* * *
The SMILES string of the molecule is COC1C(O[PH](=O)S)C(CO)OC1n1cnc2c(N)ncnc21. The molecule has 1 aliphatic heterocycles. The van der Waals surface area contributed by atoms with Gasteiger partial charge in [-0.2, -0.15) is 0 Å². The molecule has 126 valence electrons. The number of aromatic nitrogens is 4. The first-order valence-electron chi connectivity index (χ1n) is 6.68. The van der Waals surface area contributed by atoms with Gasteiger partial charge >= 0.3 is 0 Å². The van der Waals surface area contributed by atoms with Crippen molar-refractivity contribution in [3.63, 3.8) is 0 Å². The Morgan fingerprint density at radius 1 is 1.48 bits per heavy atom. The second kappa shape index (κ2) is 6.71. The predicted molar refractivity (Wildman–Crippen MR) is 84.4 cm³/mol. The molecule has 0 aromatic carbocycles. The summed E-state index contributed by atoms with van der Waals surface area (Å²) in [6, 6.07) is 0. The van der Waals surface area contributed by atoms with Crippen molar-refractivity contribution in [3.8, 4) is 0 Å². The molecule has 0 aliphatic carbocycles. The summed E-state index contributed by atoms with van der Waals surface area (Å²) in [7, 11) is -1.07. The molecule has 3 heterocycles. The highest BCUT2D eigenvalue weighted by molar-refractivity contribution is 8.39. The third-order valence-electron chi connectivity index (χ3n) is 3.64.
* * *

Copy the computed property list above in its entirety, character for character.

The SMILES string of the molecule is COC1C(O[PH](=O)S)C(CO)OC1n1cnc2c(N)ncnc21. The molecule has 1 aliphatic heterocycles. The van der Waals surface area contributed by atoms with Gasteiger partial charge in [-0.2, -0.15) is 0 Å². The molecule has 126 valence electrons. The number of aromatic nitrogens is 4. The first-order valence-electron chi connectivity index (χ1n) is 6.68. The van der Waals surface area contributed by atoms with Gasteiger partial charge >= 0.3 is 0 Å². The van der Waals surface area contributed by atoms with Crippen molar-refractivity contribution in [3.63, 3.8) is 0 Å². The Morgan fingerprint density at radius 1 is 1.48 bits per heavy atom. The second kappa shape index (κ2) is 6.71. The predicted molar refractivity (Wildman–Crippen MR) is 84.4 cm³/mol. The molecule has 0 aromatic carbocycles. The summed E-state index contributed by atoms with van der Waals surface area (Å²) in [6, 6.07) is 0. The van der Waals surface area contributed by atoms with Crippen molar-refractivity contribution in [3.8, 4) is 0 Å². The molecule has 0 aliphatic carbocycles. The summed E-state index contributed by atoms with van der Waals surface area (Å²) in [7, 11) is -1.07. The molecule has 3 heterocycles. The highest BCUT2D eigenvalue weighted by molar-refractivity contribution is 8.39. The third-order valence-electron chi connectivity index (χ3n) is 3.64.